Mr. HOUNGBO underscored the need for a substantial increase in investment in people’s capabilities, employment opportunities, and basic labour and social protections.  “We face the prospect of less rather than more social participation in the process and outcomes of development if we do not adjust our model of economic growth and development,” he observed.  With respect to artificial intelligence, he pointed out that 10 to 20 per cent of total employment is exposed to either automation or significant augmentation, with women about two times more at risk than men. This represents a lot of additional potential churn in job markets.  Turning to climate change, he said that the climate transition could be a significant net job creator.  However, it will also create a great deal of additional dislocation and redeployment of people in the labour market — an estimated 6 million jobs lost and 24 million new ones created worldwide with the right policies. 

He further stressed that while unemployment is 5 per cent worldwide, the world is already suffering from extensive “underemployment” — in the sense of people wanting to work but unable to find enough of it or not at all.  This broader “jobs gap” rate is over 11 per cent, or 435 million people, with women and young people being more severely affected.  In addition, over half of the world’s population lacks access to even one of the seven basic areas of social protection other than health care.  “If we continue to underemphasize these social justice deficits in our growth and development model — in development frameworks — we do so at our peril,” he cautioned, calling for investment in the social dimensions of development.

Ms. MOLCEAN, noting that population ageing is one of the “mega-trends” of the current time, said countries in her region are feeling the impact of this demographic shift.  Europe and North America have the highest populations of older persons, she said, adding that at the age of 65, most people in the region can expect to live for another 20 years.  While longevity is a mark of health, as the proportion of older persons grows, pension systems are challenged, and long-term care plans must be established. Calling for investments in lifelong learning, she said “we need to turn the challenges into opportunities”.  The 2002 Madrid International Plan of Action on Ageing remains a key international policy framework on this matter, she said, adding that the transformative impact of population ageing calls for a whole-of-society approach.  Stressing the importance of political commitment in mainstreaming ageing into policies, she said it is especially vital to address data gaps on older persons.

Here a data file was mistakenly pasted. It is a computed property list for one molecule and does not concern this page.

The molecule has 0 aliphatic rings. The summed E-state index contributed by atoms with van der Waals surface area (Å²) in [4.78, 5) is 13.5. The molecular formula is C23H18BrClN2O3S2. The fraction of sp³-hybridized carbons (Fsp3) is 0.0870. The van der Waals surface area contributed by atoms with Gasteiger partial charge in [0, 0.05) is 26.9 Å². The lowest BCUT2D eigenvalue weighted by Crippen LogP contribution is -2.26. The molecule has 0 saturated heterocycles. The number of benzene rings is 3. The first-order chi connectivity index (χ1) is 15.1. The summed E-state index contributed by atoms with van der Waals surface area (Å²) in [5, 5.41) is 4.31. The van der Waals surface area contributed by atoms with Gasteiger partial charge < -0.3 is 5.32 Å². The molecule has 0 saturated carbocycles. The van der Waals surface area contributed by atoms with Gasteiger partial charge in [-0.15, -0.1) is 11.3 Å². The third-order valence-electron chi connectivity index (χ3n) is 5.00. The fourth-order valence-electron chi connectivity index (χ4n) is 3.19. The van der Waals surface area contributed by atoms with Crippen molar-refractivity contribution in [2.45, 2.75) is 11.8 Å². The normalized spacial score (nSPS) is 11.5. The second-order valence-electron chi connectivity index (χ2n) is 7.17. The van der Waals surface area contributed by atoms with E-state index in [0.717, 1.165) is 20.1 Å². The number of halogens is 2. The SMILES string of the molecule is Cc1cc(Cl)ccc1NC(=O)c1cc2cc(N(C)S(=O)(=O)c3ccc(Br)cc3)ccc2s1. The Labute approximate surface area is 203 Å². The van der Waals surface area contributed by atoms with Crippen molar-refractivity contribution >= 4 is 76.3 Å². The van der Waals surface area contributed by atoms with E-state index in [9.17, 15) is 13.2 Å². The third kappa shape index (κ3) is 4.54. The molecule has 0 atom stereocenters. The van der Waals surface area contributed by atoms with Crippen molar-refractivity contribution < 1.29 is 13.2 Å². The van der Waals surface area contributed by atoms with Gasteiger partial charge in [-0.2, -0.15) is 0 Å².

Ms. ALISJAHBANA noted “uneven progress” in the Asia-Pacific region since the adoption of the 2030 Agenda for Sustainable Development. Despite initial advancements in reducing poverty and undernourishment and in providing quality education, the region is achieving only 17 per cent of measurable targets.  Warning against widening inequality within and across countries, she pointed to the increasing number of people living in extreme poverty and with severe food insecurity.  The region also has seen setbacks in gender equality and women’s empowerment, magnified by the effects of the COVID-19 pandemic.  And it faces the challenge of climate change, environmental degradation and public health crises.  Calling for comprehensive approaches and interconnected solutions that integrate economic policies, social investments as well as environmental sustainability, she noted that prevailing inequalities in access to basic opportunities such as energy, food and digital connectivity are often overlooked. Additionally, she urged Governments in the region to prioritize inclusive development strategies, directing their focus towards social protection programs, accessible health care and gender equality. 

Highlighting some positive trends in Asia and the Pacific resulting from the recent pandemic, she noted the establishment of contributory schemes related to unemployment benefits in Indonesia and Maldives. Governments are also working to expand the coverage of contributory schemes to previously ineligible populations, including informal workers.  As well, the digitalization of social protection information systems and payment systems has seen some progress, enhancing payment efficiency and effectiveness. For example, in Bangladesh, digital payments linked to early flood warning systems improved food security and reduced the likelihood of households falling into debt.  The region has further seen some important achievements in terms of regional collaboration, she said, spotlighting the ESCAP Action Plan to Strengthen Regional Cooperation on Social Protection in Asia and the Pacific (2020), which serves as a shared vision and platform for promoting partnership and peer learning to advance more inclusive social protection systems.